Without people's attention, you really won't have a chance to explain a hazard or an opportunity, along with your good, practical solution. Distracted people will ignore you. They won't listen carefully or long enough. They won't listen with an open mind. You won't have the chance to gain the emotional commitment that is at the core of true buy-in. And these problems caused by a lack of attention are commonplace, for a number of perfectly understandable reasons.

Think about it. Almost all of us are overwhelmed with literally thousands of communications vying for our attention. Messages from friends, bosses, family, and colleagues via e-mail and cell phone, TV, the Internet, newspapers, and magazines—they all combine to create an impossible information overload. As a result, most messages never make it with clarity into our minds or never make it successfully without distortion.

When people are paying attention, their minds become engaged. That's a crucial requirement for understanding an idea and for overcoming incorrect impressions. You can then use that attention to your advantage in gaining the intellectual and emotional commitment that is at the heart of real support.

Don't try to overcome attacks with tons of data; logic and yet more logic; or lists of reasons why unfair, uninformed, or sneaky attacks are wrong, wrong, wrong. Instead, do what might seem to be the opposite.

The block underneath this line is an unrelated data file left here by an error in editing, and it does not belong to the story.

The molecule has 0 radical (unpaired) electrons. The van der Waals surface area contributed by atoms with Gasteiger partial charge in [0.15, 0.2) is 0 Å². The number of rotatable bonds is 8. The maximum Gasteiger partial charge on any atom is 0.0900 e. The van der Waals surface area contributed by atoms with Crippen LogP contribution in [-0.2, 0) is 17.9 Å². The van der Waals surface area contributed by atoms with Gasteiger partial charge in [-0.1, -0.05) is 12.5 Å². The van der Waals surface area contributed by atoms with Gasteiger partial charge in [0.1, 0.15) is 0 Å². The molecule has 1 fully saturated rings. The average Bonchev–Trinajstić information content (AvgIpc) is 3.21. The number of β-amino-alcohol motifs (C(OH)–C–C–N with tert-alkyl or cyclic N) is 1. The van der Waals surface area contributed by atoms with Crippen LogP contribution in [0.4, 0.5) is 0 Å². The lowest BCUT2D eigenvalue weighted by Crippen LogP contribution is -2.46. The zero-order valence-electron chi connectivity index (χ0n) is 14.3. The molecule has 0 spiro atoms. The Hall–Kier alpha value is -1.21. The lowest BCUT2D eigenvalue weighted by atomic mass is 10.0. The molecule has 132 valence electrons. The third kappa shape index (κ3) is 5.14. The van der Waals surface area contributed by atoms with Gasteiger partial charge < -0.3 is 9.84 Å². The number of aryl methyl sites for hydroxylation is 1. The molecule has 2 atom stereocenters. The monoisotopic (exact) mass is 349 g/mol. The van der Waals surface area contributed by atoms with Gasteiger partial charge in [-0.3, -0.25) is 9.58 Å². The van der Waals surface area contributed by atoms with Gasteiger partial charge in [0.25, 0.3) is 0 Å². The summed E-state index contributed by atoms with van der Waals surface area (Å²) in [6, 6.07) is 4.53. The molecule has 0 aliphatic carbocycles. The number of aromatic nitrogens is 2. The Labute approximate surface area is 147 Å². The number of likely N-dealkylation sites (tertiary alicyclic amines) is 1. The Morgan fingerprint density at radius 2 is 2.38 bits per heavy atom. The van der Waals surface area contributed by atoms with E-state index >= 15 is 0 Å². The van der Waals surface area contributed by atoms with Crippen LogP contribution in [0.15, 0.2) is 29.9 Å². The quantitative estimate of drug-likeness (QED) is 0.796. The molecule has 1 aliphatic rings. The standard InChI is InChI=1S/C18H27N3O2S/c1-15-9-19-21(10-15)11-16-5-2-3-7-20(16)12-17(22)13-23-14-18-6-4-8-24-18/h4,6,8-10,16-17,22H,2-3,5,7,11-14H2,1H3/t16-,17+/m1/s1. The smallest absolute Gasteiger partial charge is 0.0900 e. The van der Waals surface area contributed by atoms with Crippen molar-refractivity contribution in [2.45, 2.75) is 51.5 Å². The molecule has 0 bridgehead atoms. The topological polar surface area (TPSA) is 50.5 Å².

It seems obvious: if you have done your homework and someone is trying to shoot down your good idea, you should simply use all your knowledge and data to defuse the attack. So you go over the proposal again. You explain why it is a good proposal. You point out all the flaws in the attack. You offer all the evidence you can think of to support your assertions. And to make sure the sneaky ploy or seemingly sensible but flawed concern is put aside forever, you offer still more evidence and more logic, essentially, shooting the attack sixteen times, assuring that it is dead.

An approach of overwhelming others with data and logic certainly sounds reasonable and certainly can be successful some of the time. But a potential danger is that it can inadvertently make it hard to develop—indeed can even kill—the very quality that must be present in order to build strong buy-in for an idea: crucial attention.